Think about it. Why are these smiley busybodies asking others to smile while smiling themselves? Are they insane? Do they have gas? Maybe they’re not thinking about skyrocketing grocery prices because they are shoplifting.
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Why, besides not breathing in other people’s cooties, do I adore them? Be cause it is a visual reminder that my facial expressions are no one’s business. Speaking of which, I haven’t seen a clear shield-type mask in a long time. Remember those? Too many people probably forgot they had them on and stuck a fork in their mask one too many times. I digress.
have all been trained to be exceedingly uncomfortable with a female frown. A frown might mean she’s thinking, and when a woman is openly thinking about more than her appearance, she just might figure out a lot of things that make her mad. Then she’ll talk to other women, they’ll all get angry and then things might get out of hand… and then where will we be? Shamelessly frowning in grocery stores, that’s where.
Ellen Snortland has written this column for decades and also teaches creative writing. She can be reached at: firstname.lastname@example.org. Her award-win ning film “Beauty Bites Beast” is available for download or streaming at https://vimeo.com/ondemand/beautybitesbeast
Extreme GOP MAGA candidates plan to destroy democracy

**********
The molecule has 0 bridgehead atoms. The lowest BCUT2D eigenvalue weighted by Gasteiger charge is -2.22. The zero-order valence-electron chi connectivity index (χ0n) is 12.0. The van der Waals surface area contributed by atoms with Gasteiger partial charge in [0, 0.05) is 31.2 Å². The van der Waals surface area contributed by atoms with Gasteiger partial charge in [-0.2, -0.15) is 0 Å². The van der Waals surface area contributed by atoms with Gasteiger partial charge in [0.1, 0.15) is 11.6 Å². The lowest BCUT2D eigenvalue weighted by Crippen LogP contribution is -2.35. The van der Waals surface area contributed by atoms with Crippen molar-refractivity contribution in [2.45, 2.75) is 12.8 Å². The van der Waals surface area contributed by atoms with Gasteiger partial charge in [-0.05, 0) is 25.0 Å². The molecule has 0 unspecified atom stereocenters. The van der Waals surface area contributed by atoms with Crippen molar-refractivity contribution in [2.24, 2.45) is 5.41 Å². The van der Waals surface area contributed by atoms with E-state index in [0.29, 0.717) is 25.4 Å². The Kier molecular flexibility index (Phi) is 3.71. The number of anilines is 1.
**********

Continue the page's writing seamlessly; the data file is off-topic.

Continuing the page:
A MAGA Republican cult that tried to overturn the will of the voters, supports violence and voter suppression, and has a leader who is self-serving and lacks character.
I am talking about nipping those folks in the bud who feel obliged to tell complete strangers to smile! It usually happens to me in grocery stores. Refreshingly, during these pandemic times, I haven’t gotten a “Smile!” once… until I wore a clear shield. I thought I was past my “sell-by” date for ogling. Nope, there he was, in the produce section, reminding me to smile!
4 PASADENA WEEKLY | 09.15.22
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I could run surveys for a lot of things. I want facts; I like numbers to back up my opinions. In the meantime, I’ll rely on guessing. I’d bet a sur vey would tell me that more women than men get told to smile by strangers. I’d wager that both women and men tell women to smile. Smile patrols know that a man may punch them, and rightfully so, for unsolicited expression advice. Women are less apt to react aggressively for any reason. Plus, they’ve been told that their job is to be pretty… a smile, even forced, is better than the truth.We
oday’s news is tomorrow’s history. Duh, right? But whose history is it? I’m proud that I’ve been writing columns for 30 years; I provide a unique voice and point of view. When considering where you get your news, ask yourself, “What’s missing?” Are women represented? Whose points of view are missing? Check out the U.K. Guardian or Al Jazeera for a different take on current events.
Listen, you folks who tell us hapless shorter people to smile, what’s your problem? I go to a grocery store to buy food, not smile. You’ve been watching too many commercials. If you must see smiles in the grocery store, go look at some relentlessly cheery cereal boxes or something. Don’t bother me.